Venice and its ‘food culture’

What can you eat in Venice which is so ‘different’ from the rest of the country? What are some of its tastiest traditional dishes? What is the story behind each one of them and what are the ingredients?

The place where Venice rose was a gift from God with a countryside rich in game and animals, a lagoon full of fish and orchards with several types of vegetables and fruit.

Because the ‘Most Serene Republic’ of Venice had strong cultural and commercial ties with Byzantium and the Levant, the influence of the oriental cuisine was also important. Moreover, the flavours of other countries’ cuisine made it into a fusion cuisine, rich and poor, simple and spicy at the same time.

In 1300, spices were very much used in Venice, between 30 and 40 different types in different fields. For example, they were used to spice up wines and they were candied to be eaten after a meal. During that time, it was also believed that they could correct the flaws of food.

In order to increase the sale of expensive spices to European customers, Venetian merchants, great businessmen, launched an interesting marketing operation. They invented the ‘sacchettis venetis’, small complimentary samples of spices which also included instructions for their use. These gifts were especially given to their wealthy customers, who purchased salt and other goods from the Rialto market. In this way, Venetian merchants encouraged users of spices to buy more on their next trips.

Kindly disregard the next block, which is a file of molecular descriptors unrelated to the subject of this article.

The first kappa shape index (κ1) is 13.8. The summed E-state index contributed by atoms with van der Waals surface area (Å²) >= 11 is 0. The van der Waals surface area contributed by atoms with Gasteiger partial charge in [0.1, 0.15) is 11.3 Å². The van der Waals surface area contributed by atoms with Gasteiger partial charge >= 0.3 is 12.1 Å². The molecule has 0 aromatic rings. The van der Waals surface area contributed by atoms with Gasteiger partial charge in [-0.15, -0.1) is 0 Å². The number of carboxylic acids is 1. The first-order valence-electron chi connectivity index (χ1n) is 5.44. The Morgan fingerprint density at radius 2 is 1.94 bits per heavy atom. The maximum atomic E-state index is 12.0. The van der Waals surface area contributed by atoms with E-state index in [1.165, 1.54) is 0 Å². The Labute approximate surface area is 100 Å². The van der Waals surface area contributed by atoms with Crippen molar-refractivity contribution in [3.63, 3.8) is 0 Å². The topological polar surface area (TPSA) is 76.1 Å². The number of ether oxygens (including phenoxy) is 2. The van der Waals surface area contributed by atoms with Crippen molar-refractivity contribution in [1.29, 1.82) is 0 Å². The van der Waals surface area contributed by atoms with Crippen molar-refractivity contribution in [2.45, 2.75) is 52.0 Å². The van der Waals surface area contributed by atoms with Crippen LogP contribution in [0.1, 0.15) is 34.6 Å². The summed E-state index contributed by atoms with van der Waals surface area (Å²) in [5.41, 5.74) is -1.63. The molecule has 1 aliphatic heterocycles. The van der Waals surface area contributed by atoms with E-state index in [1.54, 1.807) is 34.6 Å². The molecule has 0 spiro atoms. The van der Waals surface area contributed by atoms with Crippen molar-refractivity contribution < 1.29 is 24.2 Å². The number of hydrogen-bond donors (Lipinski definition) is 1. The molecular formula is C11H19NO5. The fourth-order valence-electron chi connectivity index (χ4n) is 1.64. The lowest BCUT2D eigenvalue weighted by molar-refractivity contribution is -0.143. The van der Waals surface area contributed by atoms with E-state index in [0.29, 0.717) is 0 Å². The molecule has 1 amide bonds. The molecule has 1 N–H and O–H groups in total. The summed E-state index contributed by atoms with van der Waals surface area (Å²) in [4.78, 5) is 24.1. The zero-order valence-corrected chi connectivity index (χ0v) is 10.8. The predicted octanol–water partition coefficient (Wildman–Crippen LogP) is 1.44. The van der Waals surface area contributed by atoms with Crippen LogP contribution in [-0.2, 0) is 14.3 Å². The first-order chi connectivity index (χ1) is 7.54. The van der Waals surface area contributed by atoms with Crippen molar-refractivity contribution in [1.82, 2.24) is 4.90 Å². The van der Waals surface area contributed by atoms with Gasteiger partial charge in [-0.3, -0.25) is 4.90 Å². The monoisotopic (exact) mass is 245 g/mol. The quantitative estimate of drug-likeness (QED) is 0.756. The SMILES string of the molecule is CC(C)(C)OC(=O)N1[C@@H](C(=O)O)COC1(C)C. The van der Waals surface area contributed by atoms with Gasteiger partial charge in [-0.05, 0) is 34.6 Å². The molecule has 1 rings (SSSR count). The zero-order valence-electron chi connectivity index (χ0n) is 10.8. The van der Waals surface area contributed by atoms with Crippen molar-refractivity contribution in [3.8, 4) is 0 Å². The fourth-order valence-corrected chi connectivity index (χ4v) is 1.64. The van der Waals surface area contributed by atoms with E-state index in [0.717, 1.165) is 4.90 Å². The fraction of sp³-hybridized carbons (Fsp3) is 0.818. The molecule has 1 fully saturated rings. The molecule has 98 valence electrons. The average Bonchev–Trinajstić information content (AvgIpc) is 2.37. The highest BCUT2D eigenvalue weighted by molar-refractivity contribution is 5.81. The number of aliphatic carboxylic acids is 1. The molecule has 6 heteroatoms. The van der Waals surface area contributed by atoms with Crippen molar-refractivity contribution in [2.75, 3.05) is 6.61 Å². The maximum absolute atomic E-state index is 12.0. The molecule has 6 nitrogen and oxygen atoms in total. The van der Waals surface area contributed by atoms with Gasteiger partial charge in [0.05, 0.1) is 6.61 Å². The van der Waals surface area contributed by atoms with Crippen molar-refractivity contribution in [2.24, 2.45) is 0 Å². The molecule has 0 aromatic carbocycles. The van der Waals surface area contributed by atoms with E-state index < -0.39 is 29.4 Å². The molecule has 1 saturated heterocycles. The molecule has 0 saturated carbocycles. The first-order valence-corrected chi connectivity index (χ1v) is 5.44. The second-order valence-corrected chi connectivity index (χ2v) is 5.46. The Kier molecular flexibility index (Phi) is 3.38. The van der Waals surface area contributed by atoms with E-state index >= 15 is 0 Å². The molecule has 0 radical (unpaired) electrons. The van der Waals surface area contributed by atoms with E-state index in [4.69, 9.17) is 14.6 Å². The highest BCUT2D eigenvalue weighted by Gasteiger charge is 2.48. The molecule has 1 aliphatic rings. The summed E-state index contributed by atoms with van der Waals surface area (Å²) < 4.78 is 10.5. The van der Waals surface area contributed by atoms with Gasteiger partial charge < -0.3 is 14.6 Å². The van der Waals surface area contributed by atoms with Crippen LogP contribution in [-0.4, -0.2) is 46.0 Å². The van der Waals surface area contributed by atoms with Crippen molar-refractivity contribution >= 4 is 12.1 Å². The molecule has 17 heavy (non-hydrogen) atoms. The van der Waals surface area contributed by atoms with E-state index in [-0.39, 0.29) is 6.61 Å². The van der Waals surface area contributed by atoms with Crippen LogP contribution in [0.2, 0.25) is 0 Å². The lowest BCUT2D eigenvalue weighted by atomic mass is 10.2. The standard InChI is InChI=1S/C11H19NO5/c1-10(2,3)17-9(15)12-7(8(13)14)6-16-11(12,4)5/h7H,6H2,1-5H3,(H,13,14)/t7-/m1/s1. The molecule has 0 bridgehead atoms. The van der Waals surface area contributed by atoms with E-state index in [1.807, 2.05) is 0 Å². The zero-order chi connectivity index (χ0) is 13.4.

In general, many ingredients such as chicken, broth, ‘savori’, herbs, good spices, ginger, cinnamon, ‘agresto’, almond and almond milk, fish, honey are still at the basis of Venetian gastronomy.

Even today, in any ‘bacaro’, wine-bar, or traditional restaurant, you can taste a very popular dish the ‘saor’. Since the 1300s, it has been called ‘Cisame of Fish’ and it exists almost unaltered. Peeled almonds and lots of strong spices were once used and added but today pine nuts are used instead.

What about the famous” baccalà mantecato”, whipped codfish, which is one of the main pieces of our cuisine? It is cod beaten and mixed with olive oil and other ingredients, according to a very old recipe. But where does dry cod come from, since it is not a local fish species? The Venetian navigator Pietro Querini accidentally discovered it and imported it to Venice, when his ship sank near the Lofoten islands in Norway in 1432.

However, this is one of the many stories of sailors, merchants and adventurous explorers that we are going to tell you during our tours!